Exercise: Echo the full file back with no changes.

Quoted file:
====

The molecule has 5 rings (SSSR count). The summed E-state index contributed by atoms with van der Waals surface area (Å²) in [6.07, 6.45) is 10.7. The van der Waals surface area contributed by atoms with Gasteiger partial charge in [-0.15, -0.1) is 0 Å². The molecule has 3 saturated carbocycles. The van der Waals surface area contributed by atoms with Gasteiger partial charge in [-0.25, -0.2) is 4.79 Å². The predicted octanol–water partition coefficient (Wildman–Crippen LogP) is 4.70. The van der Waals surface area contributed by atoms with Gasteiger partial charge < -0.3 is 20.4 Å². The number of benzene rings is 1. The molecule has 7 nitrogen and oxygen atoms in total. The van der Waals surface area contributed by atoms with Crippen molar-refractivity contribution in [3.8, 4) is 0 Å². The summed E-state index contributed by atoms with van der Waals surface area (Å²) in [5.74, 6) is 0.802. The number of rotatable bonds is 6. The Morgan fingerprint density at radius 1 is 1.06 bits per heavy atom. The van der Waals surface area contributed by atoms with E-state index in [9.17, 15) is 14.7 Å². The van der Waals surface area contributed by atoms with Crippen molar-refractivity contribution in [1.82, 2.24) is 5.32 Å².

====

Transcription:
The molecule has 5 rings (SSSR count). The summed E-state index contributed by atoms with van der Waals surface area (Å²) in [6.07, 6.45) is 10.7. The van der Waals surface area contributed by atoms with Gasteiger partial charge in [-0.15, -0.1) is 0 Å². The molecule has 3 saturated carbocycles. The van der Waals surface area contributed by atoms with Gasteiger partial charge in [-0.25, -0.2) is 4.79 Å². The predicted octanol–water partition coefficient (Wildman–Crippen LogP) is 4.70. The van der Waals surface area contributed by atoms with Gasteiger partial charge < -0.3 is 20.4 Å². The number of benzene rings is 1. The molecule has 7 nitrogen and oxygen atoms in total. The van der Waals surface area contributed by atoms with Crippen molar-refractivity contribution in [3.8, 4) is 0 Å². The summed E-state index contributed by atoms with van der Waals surface area (Å²) in [5.74, 6) is 0.802. The number of rotatable bonds is 6. The Morgan fingerprint density at radius 1 is 1.06 bits per heavy atom. The van der Waals surface area contributed by atoms with E-state index in [9.17, 15) is 14.7 Å². The van der Waals surface area contributed by atoms with Crippen molar-refractivity contribution in [1.82, 2.24) is 5.32 Å².